We live in an achievement-obsessed society that is quick to apply the labels “talented” and “gifted” to everyone who has accomplished anything of importance.
People who are successful are often portrayed as superhuman, born with magical abilities that separate them from the rest of the human race. For instance, award-winning actors and actresses are touted as talented. The same goes for those who have succeeded in business as well. If the person in question is young, they are likely to be labeled this way.
The media isn’t interested in portraying hard work, or how much effort so-called “gifted and talented” people have to put in before they see successful results. Our society judges someone on their accomplishments, assuming they must have been born with gifts. We don’t stop and appreciate the effort that goes into an extraordinary piece of artwork, a best-selling novel, or a high-performing company. We all naturally tend to assume that talent naturally gives rise to excellent results.
The meaning of “Hard work beats talent, when talent doesn’t work hard,” is that no matter how talented you are, if you don’t work hard, nothing will happen for you.
The primary difference between hard work and talent is that, in general, talent refers to the natural ability of a person, and it is something that can be nurtured through activities that they take part in. Hard work, on the other hand, refers to the continuous commitment toward a particular goal set by a person or a team.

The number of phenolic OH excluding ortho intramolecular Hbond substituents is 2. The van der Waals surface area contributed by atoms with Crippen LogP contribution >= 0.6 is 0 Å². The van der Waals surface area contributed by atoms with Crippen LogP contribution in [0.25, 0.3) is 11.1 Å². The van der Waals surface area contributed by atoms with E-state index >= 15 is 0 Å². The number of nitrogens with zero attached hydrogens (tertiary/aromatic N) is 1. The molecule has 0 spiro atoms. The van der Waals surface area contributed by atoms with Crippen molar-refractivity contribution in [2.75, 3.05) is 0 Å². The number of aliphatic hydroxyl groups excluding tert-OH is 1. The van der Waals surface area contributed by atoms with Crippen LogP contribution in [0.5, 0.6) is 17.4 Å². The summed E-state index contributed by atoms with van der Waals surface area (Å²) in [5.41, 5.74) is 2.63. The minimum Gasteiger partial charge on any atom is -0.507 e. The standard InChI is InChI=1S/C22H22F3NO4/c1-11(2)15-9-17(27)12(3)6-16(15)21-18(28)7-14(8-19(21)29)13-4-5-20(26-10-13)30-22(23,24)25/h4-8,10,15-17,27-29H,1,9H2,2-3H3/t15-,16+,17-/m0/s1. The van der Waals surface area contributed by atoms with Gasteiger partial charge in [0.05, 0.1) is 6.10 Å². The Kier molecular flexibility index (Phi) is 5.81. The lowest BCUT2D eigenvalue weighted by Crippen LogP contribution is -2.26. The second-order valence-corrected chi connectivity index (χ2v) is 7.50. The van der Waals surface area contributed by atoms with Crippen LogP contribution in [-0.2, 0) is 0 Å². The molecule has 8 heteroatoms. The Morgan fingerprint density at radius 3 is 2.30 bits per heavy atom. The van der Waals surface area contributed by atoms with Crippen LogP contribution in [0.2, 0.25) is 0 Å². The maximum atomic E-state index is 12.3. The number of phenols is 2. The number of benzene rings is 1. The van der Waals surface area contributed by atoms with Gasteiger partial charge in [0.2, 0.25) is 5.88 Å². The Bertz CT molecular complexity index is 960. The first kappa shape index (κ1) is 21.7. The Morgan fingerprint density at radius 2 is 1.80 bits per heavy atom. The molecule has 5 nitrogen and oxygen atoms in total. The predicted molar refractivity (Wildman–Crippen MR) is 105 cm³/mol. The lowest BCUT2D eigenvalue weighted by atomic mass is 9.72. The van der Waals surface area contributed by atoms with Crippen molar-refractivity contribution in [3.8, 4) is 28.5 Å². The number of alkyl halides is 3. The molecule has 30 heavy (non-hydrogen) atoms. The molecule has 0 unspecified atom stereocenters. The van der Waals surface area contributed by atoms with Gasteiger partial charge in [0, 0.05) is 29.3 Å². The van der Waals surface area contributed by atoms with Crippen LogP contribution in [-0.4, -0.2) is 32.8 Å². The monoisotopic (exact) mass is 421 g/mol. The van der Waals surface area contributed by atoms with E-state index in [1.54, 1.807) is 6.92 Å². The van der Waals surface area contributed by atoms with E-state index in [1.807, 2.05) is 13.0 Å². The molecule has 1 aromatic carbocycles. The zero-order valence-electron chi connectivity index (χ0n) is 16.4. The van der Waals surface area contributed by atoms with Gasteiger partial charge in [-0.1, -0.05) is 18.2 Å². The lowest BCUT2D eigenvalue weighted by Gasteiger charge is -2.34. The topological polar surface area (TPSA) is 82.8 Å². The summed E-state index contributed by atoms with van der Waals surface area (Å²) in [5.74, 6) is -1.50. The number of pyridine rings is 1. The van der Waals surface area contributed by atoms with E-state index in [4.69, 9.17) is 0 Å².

Talent only pays off if one applies it. That still means one has to work hard, but not as hard as those who develop the skills naturally. Hard work beats talent any day, because hard work has one thing that talent doesn’t have, which is experience.
Most of the time, the application of hard work for talent becomes futile. Therefore, hard work is more important than natural talent. Through the years, researchers have discovered that hard work is a major component of intellectual ability.
Even though you may have talent, you will lose it if you don’t work hard and your natural gift will be wasted. If you do not practice what you have already learned, you will soon forget it.
This is why many people say ‘practice makes perfect’. Talent is a natural gift but easy to lose. You can easily create talent if you work hard at it. It will become more like a second sense as you do it more.
Many will probably say that talent gives you an edge. It can put you ahead of everyone so you will need to do less work. But we all know the fable, “The Tortoise and the Hare,” a story of a race between unequal partners with conflicting interpretations of each other.
The hare is very confident of winning, so it stops during the race and falls asleep. The tortoise continues to move very slowly but without stopping, and finally wins the race. The moral lesson of the story is that you can be more successful by doing things slowly and steadily than by acting quickly and carelessly.
Overall, talent may give you a head start in life, but hard work always finishes the race. Without hard work, talent is meaningless, and you can create talent with hard work.